Eddy County Board of County Commissioners tabled a discussion on the final route for Carrasco Road, which would connect two important highways south of Carlsbad, amid calls for public input on the project.
Eddy County Community Services Director Wesley Hooper said six routes were proposed during a series of public and stakeholder meetings in 2022 for the Carrasco Road Project.
The project, still in the planning, needed to be narrowed to a single route, Hooper said.
“There’s still a lot of work of going into the planning,” Hooper said Tuesday, during the first commission meeting of 2023.
Eddy County, Stantec Engineering Services and Carlsbad’s CEHMM environmental services continued to evaluate data for the proposed road project connecting U.S. Highway 285 with U.S. Highway 62/180. Both highways saw increased traffic and delays amid an oil and gas boom over the last few years.
Eddy County Commissioners sought additional public input on the proposed route which officials estimated would cost $25 million.
Justin Wilson, a rancher who lives in the proposed construction area, asked commissioners postpone the vote as some stakeholders did not attend the public meetings.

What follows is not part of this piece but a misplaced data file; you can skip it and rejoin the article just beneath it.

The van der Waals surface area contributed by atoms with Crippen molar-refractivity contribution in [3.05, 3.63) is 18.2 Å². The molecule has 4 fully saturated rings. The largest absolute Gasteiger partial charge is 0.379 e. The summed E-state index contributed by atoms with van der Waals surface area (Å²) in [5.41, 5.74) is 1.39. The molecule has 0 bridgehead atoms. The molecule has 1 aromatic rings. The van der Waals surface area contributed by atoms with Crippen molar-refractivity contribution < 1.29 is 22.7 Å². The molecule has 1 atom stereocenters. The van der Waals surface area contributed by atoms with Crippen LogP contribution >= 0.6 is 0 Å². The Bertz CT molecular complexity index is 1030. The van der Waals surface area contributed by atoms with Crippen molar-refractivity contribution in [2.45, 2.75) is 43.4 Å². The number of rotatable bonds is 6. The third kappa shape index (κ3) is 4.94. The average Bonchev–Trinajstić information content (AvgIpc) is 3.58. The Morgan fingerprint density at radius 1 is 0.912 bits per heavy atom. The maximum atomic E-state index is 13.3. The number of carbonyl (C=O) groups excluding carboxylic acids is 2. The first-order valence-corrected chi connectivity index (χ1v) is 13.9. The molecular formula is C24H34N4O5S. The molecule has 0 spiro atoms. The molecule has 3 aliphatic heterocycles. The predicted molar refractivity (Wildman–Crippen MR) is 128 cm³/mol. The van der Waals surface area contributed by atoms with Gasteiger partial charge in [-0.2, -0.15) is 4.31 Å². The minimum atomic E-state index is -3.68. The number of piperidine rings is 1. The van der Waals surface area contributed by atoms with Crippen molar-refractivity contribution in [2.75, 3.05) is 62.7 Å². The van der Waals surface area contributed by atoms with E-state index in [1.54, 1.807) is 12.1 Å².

“We had to research it to find it out ourselves. We would like for them to have more input on this,” he said.
Alisa Ogden, another rancher, affirmed Wilson’s comments on lack of communication with residents, property owners and business operators regarding the project.
She said the project would have direct impact on farm and ranch land used by her family in the proposed construction zone.
Commissioners asked county staff to compile data on the project and to gather a list of people affected by the project. They also asked a tour of the area be scheduled for commission to get a better feel of the venture.
“I want to understand what we’re looking at,” said District 2 Commissioner Jon Henry.
County Commission Chairperson Ernie Carlson wanted more public meetings and he wanted new District 4 Commissioner James Bowen III to get up to date on the project.
“I don’t have information and background,” Bowen said as he wanted to garner a better understanding of the project.